Umair Ali shows concerns about User data protection
User data protection complaints are growing by the day of increasing theft of data provided by individuals and social groups to various organizations. Data theft is currently the most talked about issue with fears rising that an extremely gross misdemeanor has been committed in a rather organised manner. The matter of customer data is implied to be the details obtained by organisations dealing with commerce and trade for catering to the needs of their clientele. Apparently, this is an innocuous activity but the way the subject has been misused has caused widespread concerns. While it is acknowledged that it is not only the businesses that need to reach out to groups of target audiences but also social groups for whom their members hold equal value, yet any indiscretions taking place in this aspect cannot be condoned.
Human data is collected to devise strategies for connecting with relevant groups and the information so collected becomes the repository of a particular entity. The data collecting process involves three components comprising of the user, the research entity and the business or organisation for which the data is collected. The most important tenet of such an exercise usually deals with protecting details of the data collected and never to divulge it for any other purpose. It is very evident that the users of a facility consenting to provide their particulars do so on the explicit understanding that their information will be used exclusively by the obtaining agency. They place their trust in the fact that their individual identities will not be disclosed to other entities.
The modern practices of data collection have made granular data collection on consumers a seamless and unobtrusive process. Various social networking websites allow unprecedented reach and connections that have been made possible by the use and adoption of information and communication technology currently in vogue.
The multiple provisions of tools and methodologies employed by data collection agencies can dip into a large ecosystem of methodologies and tools to obtain an increasingly comprehensive view of the user by drawing inference from all activities of their users by just browsing through the data they have provided. Data collection agencies employ semiotics, social listening and communications to understand how people interact with media especially social media.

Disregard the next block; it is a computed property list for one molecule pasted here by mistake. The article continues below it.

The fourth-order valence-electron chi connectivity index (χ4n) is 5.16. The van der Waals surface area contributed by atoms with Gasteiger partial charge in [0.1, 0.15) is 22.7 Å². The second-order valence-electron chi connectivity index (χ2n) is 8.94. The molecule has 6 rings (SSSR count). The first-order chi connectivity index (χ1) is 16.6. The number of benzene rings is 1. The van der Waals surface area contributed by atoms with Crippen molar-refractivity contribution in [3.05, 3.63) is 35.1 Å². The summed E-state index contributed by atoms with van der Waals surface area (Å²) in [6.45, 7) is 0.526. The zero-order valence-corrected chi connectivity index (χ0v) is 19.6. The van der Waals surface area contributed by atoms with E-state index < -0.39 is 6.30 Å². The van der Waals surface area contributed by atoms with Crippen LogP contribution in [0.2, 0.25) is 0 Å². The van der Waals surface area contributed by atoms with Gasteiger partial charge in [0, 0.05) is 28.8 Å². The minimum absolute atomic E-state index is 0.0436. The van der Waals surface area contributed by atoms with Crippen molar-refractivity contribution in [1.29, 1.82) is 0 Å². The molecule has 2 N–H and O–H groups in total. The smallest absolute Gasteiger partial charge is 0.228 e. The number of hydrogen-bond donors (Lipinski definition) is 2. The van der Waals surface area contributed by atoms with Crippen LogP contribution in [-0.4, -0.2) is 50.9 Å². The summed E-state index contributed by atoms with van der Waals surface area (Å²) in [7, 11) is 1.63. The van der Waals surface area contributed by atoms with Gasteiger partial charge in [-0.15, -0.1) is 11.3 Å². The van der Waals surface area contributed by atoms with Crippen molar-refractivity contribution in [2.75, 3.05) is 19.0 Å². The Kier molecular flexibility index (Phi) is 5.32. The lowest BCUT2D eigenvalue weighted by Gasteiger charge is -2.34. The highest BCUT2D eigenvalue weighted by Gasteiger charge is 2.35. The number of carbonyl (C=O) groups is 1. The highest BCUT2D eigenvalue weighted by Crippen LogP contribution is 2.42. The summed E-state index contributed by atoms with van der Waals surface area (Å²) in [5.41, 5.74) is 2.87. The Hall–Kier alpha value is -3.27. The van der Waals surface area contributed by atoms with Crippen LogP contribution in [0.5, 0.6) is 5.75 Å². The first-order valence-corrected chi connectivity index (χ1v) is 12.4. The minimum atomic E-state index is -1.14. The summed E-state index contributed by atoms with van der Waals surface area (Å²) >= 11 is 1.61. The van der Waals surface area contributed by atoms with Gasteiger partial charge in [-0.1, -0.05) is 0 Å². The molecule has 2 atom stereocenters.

The characteristic change occurring in data collection regime has provided for movement from overt to the covert tracking of individual behaviour. The obvious change in dynamics has necessitated a review of the norms followed by data collecting agencies. The change in perception should be based on normative human behaviour and the intricacies associated with it. The practice of learning to use software requires the learner to follow and adhere to certain specific guidelines entailing the normative adherence to forms and substance.
In this connection it is observed that most users of social networking websites are often aware that these companies are tracking their activities on the company websites. However, the users are definitely not aware of the usage of their data by agencies other than the ones who have obtained it. The technology-intensive nature of the data collection process often makes it impossible for the user to detect who is tracking their personal data. Here lies the catch as most users remain in darkness about the fact that different data collecting agencies often share it with other agencies through a well-ordered barter system.
The recent spate of revelations about this crucial aspect has brought to fore that rules of prudence and conformity to the established norms by data collection agencies have been flouted and the exercise was mostly driven by self-regulation. The sharing and dissemination of data poses serious challenges to the norm of data collection. It should also be borne in mind that the post-internet era has provided for data collection in a soft format and the insights obtained are usually granular giving away the behavioural patterns of the users, a dangerous tendency indeed. This is precisely the reason that granular nature of the data makes it very attractive to organisations that frequently use their information to micro-target messaging and communications of their user base.
The unfolding stories about Facebook and similar portals underline the fact that a self-regulatory approach is not enough for controlling unethical sharing of data. It is therefore required that a more structured approach is adopted based upon compliance of specific rules formed about the matter. The most relevant aspect the whole exercise must be based upon is the adherence to mandated and audited practices that challenge the practices in vogue that are based upon conformity. However, it is easier said than done because the international behemoths collecting data will resist such compliance and will try their utmost to refrain from operating within ambit of ethical behaviour. In wake of the current disclosures, obtaining data may prove very difficult in future and such difficulty will result in harming the very basis of improvement of service delivery and social networking. TW